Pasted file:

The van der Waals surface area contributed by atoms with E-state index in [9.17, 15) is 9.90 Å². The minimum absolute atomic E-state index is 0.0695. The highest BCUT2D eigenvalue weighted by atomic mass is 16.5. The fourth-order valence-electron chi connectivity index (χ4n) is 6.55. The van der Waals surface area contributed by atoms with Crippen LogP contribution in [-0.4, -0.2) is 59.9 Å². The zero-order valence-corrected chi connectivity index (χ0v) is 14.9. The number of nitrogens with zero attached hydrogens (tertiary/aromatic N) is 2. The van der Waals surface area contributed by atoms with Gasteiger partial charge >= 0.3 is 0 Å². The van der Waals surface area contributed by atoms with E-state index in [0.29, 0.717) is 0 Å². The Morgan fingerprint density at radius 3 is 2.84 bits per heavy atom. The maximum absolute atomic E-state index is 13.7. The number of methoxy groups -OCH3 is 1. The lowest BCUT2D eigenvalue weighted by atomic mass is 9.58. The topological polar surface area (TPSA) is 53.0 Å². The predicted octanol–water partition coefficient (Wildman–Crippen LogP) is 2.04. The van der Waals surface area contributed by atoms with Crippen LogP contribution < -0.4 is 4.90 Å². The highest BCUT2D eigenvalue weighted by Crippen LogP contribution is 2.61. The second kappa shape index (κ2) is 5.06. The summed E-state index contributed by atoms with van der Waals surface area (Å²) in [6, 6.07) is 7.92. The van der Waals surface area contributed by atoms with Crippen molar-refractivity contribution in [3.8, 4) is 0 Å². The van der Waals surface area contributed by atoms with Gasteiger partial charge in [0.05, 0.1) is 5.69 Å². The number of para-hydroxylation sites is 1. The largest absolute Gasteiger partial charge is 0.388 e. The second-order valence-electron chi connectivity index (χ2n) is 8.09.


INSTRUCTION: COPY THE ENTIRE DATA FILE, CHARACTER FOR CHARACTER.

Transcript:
The van der Waals surface area contributed by atoms with E-state index in [9.17, 15) is 9.90 Å². The minimum absolute atomic E-state index is 0.0695. The highest BCUT2D eigenvalue weighted by atomic mass is 16.5. The fourth-order valence-electron chi connectivity index (χ4n) is 6.55. The van der Waals surface area contributed by atoms with Crippen LogP contribution in [-0.4, -0.2) is 59.9 Å². The zero-order valence-corrected chi connectivity index (χ0v) is 14.9. The number of nitrogens with zero attached hydrogens (tertiary/aromatic N) is 2. The van der Waals surface area contributed by atoms with Gasteiger partial charge >= 0.3 is 0 Å². The van der Waals surface area contributed by atoms with E-state index in [0.29, 0.717) is 0 Å². The Morgan fingerprint density at radius 3 is 2.84 bits per heavy atom. The maximum absolute atomic E-state index is 13.7. The number of methoxy groups -OCH3 is 1. The lowest BCUT2D eigenvalue weighted by atomic mass is 9.58. The topological polar surface area (TPSA) is 53.0 Å². The predicted octanol–water partition coefficient (Wildman–Crippen LogP) is 2.04. The van der Waals surface area contributed by atoms with Crippen LogP contribution < -0.4 is 4.90 Å². The highest BCUT2D eigenvalue weighted by Crippen LogP contribution is 2.61. The second kappa shape index (κ2) is 5.06. The summed E-state index contributed by atoms with van der Waals surface area (Å²) in [6, 6.07) is 7.92. The van der Waals surface area contributed by atoms with Crippen molar-refractivity contribution in [3.8, 4) is 0 Å². The van der Waals surface area contributed by atoms with Gasteiger partial charge in [0.05, 0.1) is 5.69 Å². The number of para-hydroxylation sites is 1. The largest absolute Gasteiger partial charge is 0.388 e. The second-order valence-electron chi connectivity index (χ2n) is 8.09.